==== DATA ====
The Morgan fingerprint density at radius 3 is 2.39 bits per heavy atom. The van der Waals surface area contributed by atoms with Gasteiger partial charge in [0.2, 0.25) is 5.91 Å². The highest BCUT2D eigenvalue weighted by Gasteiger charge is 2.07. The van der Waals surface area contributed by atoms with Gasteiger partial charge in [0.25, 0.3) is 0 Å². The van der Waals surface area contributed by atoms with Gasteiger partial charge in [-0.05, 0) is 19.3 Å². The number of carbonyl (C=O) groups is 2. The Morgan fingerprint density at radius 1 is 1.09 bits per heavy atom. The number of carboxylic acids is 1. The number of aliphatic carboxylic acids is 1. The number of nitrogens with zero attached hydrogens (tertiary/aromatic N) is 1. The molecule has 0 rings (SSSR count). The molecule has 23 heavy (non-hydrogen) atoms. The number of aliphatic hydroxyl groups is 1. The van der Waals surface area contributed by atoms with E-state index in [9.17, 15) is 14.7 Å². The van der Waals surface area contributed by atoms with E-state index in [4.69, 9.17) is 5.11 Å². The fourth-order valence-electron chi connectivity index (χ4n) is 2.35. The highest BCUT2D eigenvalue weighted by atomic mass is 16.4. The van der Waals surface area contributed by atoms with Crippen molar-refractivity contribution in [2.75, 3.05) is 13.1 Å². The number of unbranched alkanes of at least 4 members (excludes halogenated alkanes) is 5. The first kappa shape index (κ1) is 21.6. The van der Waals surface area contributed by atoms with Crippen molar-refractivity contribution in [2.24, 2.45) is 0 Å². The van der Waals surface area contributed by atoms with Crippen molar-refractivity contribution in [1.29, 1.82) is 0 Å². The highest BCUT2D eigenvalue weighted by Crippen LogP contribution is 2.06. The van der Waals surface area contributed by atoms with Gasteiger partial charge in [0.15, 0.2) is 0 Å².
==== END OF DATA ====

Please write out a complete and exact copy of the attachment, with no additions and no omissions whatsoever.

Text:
The Morgan fingerprint density at radius 3 is 2.39 bits per heavy atom. The van der Waals surface area contributed by atoms with Gasteiger partial charge in [0.2, 0.25) is 5.91 Å². The highest BCUT2D eigenvalue weighted by Gasteiger charge is 2.07. The van der Waals surface area contributed by atoms with Gasteiger partial charge in [0.25, 0.3) is 0 Å². The van der Waals surface area contributed by atoms with Gasteiger partial charge in [-0.05, 0) is 19.3 Å². The number of carbonyl (C=O) groups is 2. The Morgan fingerprint density at radius 1 is 1.09 bits per heavy atom. The number of carboxylic acids is 1. The number of aliphatic carboxylic acids is 1. The number of nitrogens with zero attached hydrogens (tertiary/aromatic N) is 1. The molecule has 0 rings (SSSR count). The molecule has 23 heavy (non-hydrogen) atoms. The number of aliphatic hydroxyl groups is 1. The van der Waals surface area contributed by atoms with E-state index in [9.17, 15) is 14.7 Å². The van der Waals surface area contributed by atoms with E-state index in [4.69, 9.17) is 5.11 Å². The fourth-order valence-electron chi connectivity index (χ4n) is 2.35. The highest BCUT2D eigenvalue weighted by atomic mass is 16.4. The van der Waals surface area contributed by atoms with Crippen molar-refractivity contribution in [2.75, 3.05) is 13.1 Å². The number of unbranched alkanes of at least 4 members (excludes halogenated alkanes) is 5. The first kappa shape index (κ1) is 21.6. The van der Waals surface area contributed by atoms with Crippen molar-refractivity contribution in [2.24, 2.45) is 0 Å². The van der Waals surface area contributed by atoms with Crippen molar-refractivity contribution in [1.29, 1.82) is 0 Å². The highest BCUT2D eigenvalue weighted by Crippen LogP contribution is 2.06. The van der Waals surface area contributed by atoms with Gasteiger partial charge in [0.15, 0.2) is 0 Å².